ERIC Number: ED217453
Record Type: RIE
Publication Date: 1982-Jul
Reference Count: 0
The Woman Journalist of the 1920s and 1930s in Fiction and in Autobiography.
A study examined the portrait of the woman journalist as revealed through the autobiographies of eight women journalists whose careers spanned the decades of the 1920s and 1930s. The portrait was derived from several factors in the autobiographies: education and career commitment, character of personality traits, jobs in the profession, statements of attitudes about women and women journalists, personal life and its influence on career, and factors that may have to do with being female. The portrait was then compared with that portrayed in fiction, which was assumed to reflect the attitude of the society toward women journalists. Findings showed that (1) the declining professional commitment of women journalists portrayed in the fiction was not reinforced in the personal histories; (2) the autobiographies showed diversity of women's positions in their profession, but the women remained assigned primarily to features and women's news, as the fiction portrayed; (3) both fiction and autobiographies associated women with stereotypes; and (4) both showed their assignments primarily to be what was thought of as women's issues rather than issues of general interest. (HOD)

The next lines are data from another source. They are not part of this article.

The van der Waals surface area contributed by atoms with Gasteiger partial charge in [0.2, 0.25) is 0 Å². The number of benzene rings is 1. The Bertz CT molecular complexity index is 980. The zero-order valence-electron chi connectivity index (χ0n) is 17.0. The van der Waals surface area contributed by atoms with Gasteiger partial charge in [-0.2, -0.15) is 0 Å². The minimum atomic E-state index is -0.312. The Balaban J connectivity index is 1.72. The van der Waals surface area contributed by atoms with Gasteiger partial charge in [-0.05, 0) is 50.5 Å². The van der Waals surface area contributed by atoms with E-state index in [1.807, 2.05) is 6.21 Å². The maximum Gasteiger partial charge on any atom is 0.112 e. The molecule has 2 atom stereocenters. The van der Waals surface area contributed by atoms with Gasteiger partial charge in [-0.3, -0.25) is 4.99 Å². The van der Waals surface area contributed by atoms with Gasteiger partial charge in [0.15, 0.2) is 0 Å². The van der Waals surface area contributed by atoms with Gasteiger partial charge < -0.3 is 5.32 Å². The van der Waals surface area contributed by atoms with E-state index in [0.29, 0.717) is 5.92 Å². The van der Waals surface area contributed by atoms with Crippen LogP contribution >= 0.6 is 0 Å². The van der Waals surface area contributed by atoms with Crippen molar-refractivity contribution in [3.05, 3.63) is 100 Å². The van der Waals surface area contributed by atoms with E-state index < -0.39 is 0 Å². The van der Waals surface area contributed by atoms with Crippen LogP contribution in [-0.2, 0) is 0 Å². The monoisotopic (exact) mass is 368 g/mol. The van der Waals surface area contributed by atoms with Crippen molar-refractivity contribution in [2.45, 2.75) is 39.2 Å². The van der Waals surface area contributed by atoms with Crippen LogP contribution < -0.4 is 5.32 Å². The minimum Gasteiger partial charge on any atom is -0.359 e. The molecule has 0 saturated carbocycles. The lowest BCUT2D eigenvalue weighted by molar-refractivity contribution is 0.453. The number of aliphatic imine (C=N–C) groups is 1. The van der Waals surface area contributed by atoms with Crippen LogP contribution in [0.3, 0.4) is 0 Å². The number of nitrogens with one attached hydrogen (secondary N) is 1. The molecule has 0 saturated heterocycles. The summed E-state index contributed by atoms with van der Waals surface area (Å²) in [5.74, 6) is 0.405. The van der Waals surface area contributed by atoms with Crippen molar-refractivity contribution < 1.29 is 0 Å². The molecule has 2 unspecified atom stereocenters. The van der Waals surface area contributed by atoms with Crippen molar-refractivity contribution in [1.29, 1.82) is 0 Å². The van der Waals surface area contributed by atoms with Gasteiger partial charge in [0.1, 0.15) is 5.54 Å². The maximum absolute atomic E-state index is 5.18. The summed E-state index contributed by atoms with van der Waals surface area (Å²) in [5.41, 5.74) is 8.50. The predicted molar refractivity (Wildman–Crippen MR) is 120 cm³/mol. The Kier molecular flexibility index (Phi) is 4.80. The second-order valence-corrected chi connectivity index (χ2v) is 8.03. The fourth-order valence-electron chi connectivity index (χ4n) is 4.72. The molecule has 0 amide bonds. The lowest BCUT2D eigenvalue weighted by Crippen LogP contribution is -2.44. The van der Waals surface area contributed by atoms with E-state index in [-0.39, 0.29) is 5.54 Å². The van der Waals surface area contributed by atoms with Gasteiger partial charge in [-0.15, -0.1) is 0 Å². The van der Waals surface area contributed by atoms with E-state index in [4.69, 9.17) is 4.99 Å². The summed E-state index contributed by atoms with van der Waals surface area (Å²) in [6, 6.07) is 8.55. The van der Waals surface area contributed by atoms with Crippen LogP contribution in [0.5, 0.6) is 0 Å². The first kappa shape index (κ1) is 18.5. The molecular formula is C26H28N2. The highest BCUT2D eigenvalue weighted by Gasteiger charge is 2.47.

Publication Type: Reports - Research; Speeches/Meeting Papers
Education Level: N/A
Authoring Institution: N/A
Identifiers: Journalism History
Note: Paper presented at the Annual Meeting of the Association for Education in Journalism (65th, Athens, OH, July 25-28, 1982).